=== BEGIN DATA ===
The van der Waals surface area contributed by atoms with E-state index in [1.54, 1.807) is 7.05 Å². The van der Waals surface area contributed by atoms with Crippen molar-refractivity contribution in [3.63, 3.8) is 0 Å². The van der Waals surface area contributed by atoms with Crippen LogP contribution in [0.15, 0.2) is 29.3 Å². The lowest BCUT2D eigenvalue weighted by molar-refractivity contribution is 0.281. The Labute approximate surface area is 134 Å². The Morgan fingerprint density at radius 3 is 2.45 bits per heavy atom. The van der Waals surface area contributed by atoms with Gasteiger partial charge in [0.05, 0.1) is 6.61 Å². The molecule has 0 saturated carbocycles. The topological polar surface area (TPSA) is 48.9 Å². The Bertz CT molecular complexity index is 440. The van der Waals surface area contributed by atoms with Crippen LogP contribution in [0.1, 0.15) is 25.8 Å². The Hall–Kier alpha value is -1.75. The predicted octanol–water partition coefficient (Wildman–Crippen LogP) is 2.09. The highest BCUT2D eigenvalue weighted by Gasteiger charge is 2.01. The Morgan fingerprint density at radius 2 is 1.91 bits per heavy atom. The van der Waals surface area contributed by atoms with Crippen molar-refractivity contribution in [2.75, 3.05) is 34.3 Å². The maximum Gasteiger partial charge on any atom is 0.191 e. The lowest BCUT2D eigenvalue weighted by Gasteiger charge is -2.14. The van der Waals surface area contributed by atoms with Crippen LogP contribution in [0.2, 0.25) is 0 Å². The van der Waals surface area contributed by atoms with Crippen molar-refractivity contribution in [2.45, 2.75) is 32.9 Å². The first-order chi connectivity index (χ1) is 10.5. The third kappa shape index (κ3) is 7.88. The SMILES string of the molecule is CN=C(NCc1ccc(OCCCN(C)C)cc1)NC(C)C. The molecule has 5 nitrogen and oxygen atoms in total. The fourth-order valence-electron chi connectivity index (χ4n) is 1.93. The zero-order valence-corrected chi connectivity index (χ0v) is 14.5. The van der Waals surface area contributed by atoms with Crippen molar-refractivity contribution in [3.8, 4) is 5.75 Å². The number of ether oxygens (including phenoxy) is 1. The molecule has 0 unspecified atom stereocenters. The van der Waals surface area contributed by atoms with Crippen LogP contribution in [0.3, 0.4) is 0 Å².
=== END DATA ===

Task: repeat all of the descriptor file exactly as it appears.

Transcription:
The van der Waals surface area contributed by atoms with E-state index in [1.54, 1.807) is 7.05 Å². The van der Waals surface area contributed by atoms with Crippen molar-refractivity contribution in [3.63, 3.8) is 0 Å². The van der Waals surface area contributed by atoms with Crippen LogP contribution in [0.15, 0.2) is 29.3 Å². The lowest BCUT2D eigenvalue weighted by molar-refractivity contribution is 0.281. The Labute approximate surface area is 134 Å². The Morgan fingerprint density at radius 3 is 2.45 bits per heavy atom. The van der Waals surface area contributed by atoms with Gasteiger partial charge in [0.05, 0.1) is 6.61 Å². The molecule has 0 saturated carbocycles. The topological polar surface area (TPSA) is 48.9 Å². The Bertz CT molecular complexity index is 440. The van der Waals surface area contributed by atoms with Crippen LogP contribution in [0.1, 0.15) is 25.8 Å². The Hall–Kier alpha value is -1.75. The predicted octanol–water partition coefficient (Wildman–Crippen LogP) is 2.09. The highest BCUT2D eigenvalue weighted by Gasteiger charge is 2.01. The Morgan fingerprint density at radius 2 is 1.91 bits per heavy atom. The van der Waals surface area contributed by atoms with Crippen molar-refractivity contribution in [2.75, 3.05) is 34.3 Å². The maximum Gasteiger partial charge on any atom is 0.191 e. The lowest BCUT2D eigenvalue weighted by Gasteiger charge is -2.14. The van der Waals surface area contributed by atoms with Crippen LogP contribution in [0.2, 0.25) is 0 Å². The van der Waals surface area contributed by atoms with Crippen molar-refractivity contribution in [2.45, 2.75) is 32.9 Å². The first-order chi connectivity index (χ1) is 10.5. The third kappa shape index (κ3) is 7.88. The SMILES string of the molecule is CN=C(NCc1ccc(OCCCN(C)C)cc1)NC(C)C. The molecule has 5 nitrogen and oxygen atoms in total. The fourth-order valence-electron chi connectivity index (χ4n) is 1.93. The zero-order valence-corrected chi connectivity index (χ0v) is 14.5. The van der Waals surface area contributed by atoms with Crippen molar-refractivity contribution in [3.8, 4) is 5.75 Å². The number of ether oxygens (including phenoxy) is 1. The molecule has 0 unspecified atom stereocenters. The van der Waals surface area contributed by atoms with Crippen LogP contribution in [0.3, 0.4) is 0 Å².